11 But Mary stood weeping outside the tomb. As she wept, she bent over to look into the tomb; 12 and she saw two angels in white, sitting where the body of Jesus had been lying, one at the head and the other at the feet. 13 They said to her, “Woman, why are you weeping?” She said to them, “They have taken away my Lord, and I do not know where they have laid him.” 14 When she had said this, she turned around and saw Jesus standing there, but she did not know that it was Jesus. 15 Jesus said to her, “Woman, why are you weeping? Whom are you looking for?” Supposing him to be the gardener, she said to him, “Sir, if you have carried him away, tell me where you have laid him, and I will take him away.” 16 Jesus said to her, “Mary!” She turned and said to him in Hebrew, “Rabbouni!” (which means Teacher). 17 Jesus said to her, “Do not hold on to me, because I have not yet ascended to the Father. But go to my brothers and say to them, ‘I am ascending to my Father and your Father, to my God and your God.’” 18 Mary Magdalene went and announced to the disciples, “I have seen the Lord”; and she told them that he had said these things to her.

It’s Easter morning, we are here for many different reasons. I believe that one of those reasons is that we would like to think of this Easter, this day in 2021, brings promise of resurrection!  That just as Jesus overcame death, that we too have gone through a season of loss and are being resurrected into something new.   I’m not sure how history will judge this particular moment in time, but I do believe that we have been called and given a gift of this moment in time to be together, and to be reminded that Jesus carrying us and forgiving us in this race we call life. We come to hear the story once again that Jesus has risen and is rising up in us and in this crazy world we live in. 

This season of lament, we have had a lot of questions.  How could God allow this pandemic to happen? Is it punishment? Have we grown?  What about those who didn’t make it?  Beyond the pandemic, we have issues in our country and world and no one seems to be able to bring us together.  We are so divided.  

There are deeper questions as well, questions around even this day, what we celebrate at Easter.   How could God let his Son die on the cross, how could God allow this to happen? Why didn’t God the father do the dirty work instead of sending his son? 

Jesus did not go to the cross to appease a vengeful father. Jesus was nailed to a cross because he challenged a system that excluded many, while maintaining a status quo that kept some in places of servitude, while others seemingly prospered. Yet, both were trapped, enslaved to a way of being that dehumanizes us and reduces us to either consumers or producers, or both…and not as fully human…those on the top and those on the bottom were not living the full lives that God desired, that God created us for. Jesus came and demonstrated radical inclusiveness and called us into lives filled with freedom, love, purpose, and deep Presence with others and with God. Jesus invited us, and still does, to deeper lives that are good for us and for others. What does it mean to truly love everyone, including ourselves? Even if the way we are living isn’t working, it’s what we know. We live in fear and anxiety at times and that fear and anxiety can lead us into making harsh decisions and into the divided nature that we find ourselves.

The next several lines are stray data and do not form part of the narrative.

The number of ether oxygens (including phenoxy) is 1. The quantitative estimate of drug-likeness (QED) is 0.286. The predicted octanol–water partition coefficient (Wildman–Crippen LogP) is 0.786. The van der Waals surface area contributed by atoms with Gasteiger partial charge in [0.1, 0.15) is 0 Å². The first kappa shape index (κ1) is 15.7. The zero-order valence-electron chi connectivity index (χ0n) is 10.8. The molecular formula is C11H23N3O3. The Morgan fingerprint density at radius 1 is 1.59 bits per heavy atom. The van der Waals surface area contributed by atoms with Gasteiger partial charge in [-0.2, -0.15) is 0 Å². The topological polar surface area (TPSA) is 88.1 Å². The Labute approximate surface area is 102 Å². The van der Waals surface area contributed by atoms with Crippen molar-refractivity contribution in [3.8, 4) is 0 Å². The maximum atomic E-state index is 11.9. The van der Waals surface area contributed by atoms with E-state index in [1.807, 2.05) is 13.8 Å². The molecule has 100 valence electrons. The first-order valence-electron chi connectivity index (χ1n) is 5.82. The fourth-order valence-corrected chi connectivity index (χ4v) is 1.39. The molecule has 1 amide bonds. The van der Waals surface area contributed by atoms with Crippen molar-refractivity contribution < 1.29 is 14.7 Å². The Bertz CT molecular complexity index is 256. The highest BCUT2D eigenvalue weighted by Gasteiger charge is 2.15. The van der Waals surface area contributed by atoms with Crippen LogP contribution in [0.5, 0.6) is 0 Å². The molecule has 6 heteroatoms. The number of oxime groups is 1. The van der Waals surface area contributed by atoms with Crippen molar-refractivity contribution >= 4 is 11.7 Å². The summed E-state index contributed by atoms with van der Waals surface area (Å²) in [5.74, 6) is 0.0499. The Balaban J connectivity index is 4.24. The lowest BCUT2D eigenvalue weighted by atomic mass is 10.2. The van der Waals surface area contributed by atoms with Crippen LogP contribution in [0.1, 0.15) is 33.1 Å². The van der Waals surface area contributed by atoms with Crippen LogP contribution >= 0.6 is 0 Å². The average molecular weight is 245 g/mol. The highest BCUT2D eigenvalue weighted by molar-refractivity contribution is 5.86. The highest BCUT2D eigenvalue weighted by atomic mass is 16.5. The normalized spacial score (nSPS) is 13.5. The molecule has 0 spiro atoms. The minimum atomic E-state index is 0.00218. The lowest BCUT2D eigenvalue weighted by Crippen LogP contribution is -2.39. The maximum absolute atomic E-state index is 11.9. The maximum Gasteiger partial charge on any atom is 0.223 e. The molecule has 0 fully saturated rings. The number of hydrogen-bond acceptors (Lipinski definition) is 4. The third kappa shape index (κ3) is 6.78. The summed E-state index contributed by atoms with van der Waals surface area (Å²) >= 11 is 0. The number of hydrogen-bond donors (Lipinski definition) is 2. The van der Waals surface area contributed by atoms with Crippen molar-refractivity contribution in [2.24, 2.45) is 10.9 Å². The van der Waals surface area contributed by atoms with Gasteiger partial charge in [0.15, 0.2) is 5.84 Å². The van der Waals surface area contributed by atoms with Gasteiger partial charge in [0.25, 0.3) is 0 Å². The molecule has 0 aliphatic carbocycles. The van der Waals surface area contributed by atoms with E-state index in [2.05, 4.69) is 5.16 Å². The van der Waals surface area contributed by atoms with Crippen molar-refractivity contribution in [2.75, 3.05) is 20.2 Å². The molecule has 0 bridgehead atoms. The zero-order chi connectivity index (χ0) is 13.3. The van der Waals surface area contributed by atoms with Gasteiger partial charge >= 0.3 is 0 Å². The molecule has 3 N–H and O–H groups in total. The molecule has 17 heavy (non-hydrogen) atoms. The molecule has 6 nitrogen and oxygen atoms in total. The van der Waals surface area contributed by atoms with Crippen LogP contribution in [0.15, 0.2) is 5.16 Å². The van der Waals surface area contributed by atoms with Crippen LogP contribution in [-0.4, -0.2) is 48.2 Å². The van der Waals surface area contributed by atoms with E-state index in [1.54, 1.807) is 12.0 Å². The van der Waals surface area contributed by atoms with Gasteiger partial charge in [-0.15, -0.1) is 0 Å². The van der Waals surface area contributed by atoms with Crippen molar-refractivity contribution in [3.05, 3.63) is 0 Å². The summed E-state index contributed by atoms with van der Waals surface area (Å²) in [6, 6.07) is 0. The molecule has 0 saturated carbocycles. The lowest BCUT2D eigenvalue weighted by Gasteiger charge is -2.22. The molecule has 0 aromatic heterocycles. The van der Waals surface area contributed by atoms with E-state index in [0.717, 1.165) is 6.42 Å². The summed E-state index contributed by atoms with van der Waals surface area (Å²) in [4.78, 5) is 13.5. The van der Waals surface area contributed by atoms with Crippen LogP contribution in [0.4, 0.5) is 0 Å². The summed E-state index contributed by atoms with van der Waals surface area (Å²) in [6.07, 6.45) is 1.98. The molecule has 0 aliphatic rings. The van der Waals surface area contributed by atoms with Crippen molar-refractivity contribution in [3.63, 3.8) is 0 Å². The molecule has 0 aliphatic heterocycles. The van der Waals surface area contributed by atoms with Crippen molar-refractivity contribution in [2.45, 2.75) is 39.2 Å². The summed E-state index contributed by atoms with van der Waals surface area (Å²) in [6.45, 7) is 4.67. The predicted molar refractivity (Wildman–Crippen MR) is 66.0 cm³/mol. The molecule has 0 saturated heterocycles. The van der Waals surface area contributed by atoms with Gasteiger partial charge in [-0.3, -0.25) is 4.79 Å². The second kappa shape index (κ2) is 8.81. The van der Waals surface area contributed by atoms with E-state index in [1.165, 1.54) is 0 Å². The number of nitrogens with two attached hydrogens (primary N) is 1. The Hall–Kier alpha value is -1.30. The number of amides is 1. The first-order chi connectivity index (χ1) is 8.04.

Jesus’ death was more than physical pain, that moment on the cross, Jesus was lost…resurrection was not on his mind. He cried out “my God, my God, why have you forsaken me”. Many of us today have been disoriented by this pandemic. We have felt lost, wondering if God has forsaken us.  

Yet, if we believe that God and humanity are together in Jesus, then God has also gone through this time with us.  

We find ourselves here we are on Easter morning. What did we just share with each other? What phrase? Christ has risen! Christ has risen indeed! Jesus’ love for us, Jesus’ promise of a full life filled with purpose and presence could not be kept in a grave. 

Mary Magdalene, a true disciple and friend of Jesus…one of only two disciples that did not desert Jesus, goes and finds the tomb empty! She runs to tell the other disciples, they go to the tomb and find it as she said…and, I love this passage as a runner, John, who is credited with writing our gospel lesson this am, makes it clear that he’s faster than Peter!  

However, what do the other disciples do, they go home…the easter reality had not yet risen up to their consciousness, their awareness. They didn’t know what to do. 

But, Mary, she’s overcome by grief…she stays, she is weeping. And, then she sees this man…she thinks he’s the gardener, but he gently says her name once more, and she recognizes the voice of her friend! Then, the joy of Easter possibility, Easter imagination, Easter reality rises up within her! 

What happens next? Well, the story gets out, the new reality sets in, people begin to see Jesus and to experience new things. Life as we know it is never the same, and it becomes filled with imagination, new possibilities, strength, confidence in the face of incredible odds. Something begins to form in these early believers that moves them to change the world, starting with their own awareness. 

Friends, we are all here TODAY, on this unusual and historic Easter Sunday 2021, and are a part of this ongoing story of Easter. 

This Jesus is inviting us to join together as a more loving and radically inclusive community marked by our identity in Jesus to go the distance in the hard, but worthy and beautiful work, together, of loving ourselves, loving others, and loving God.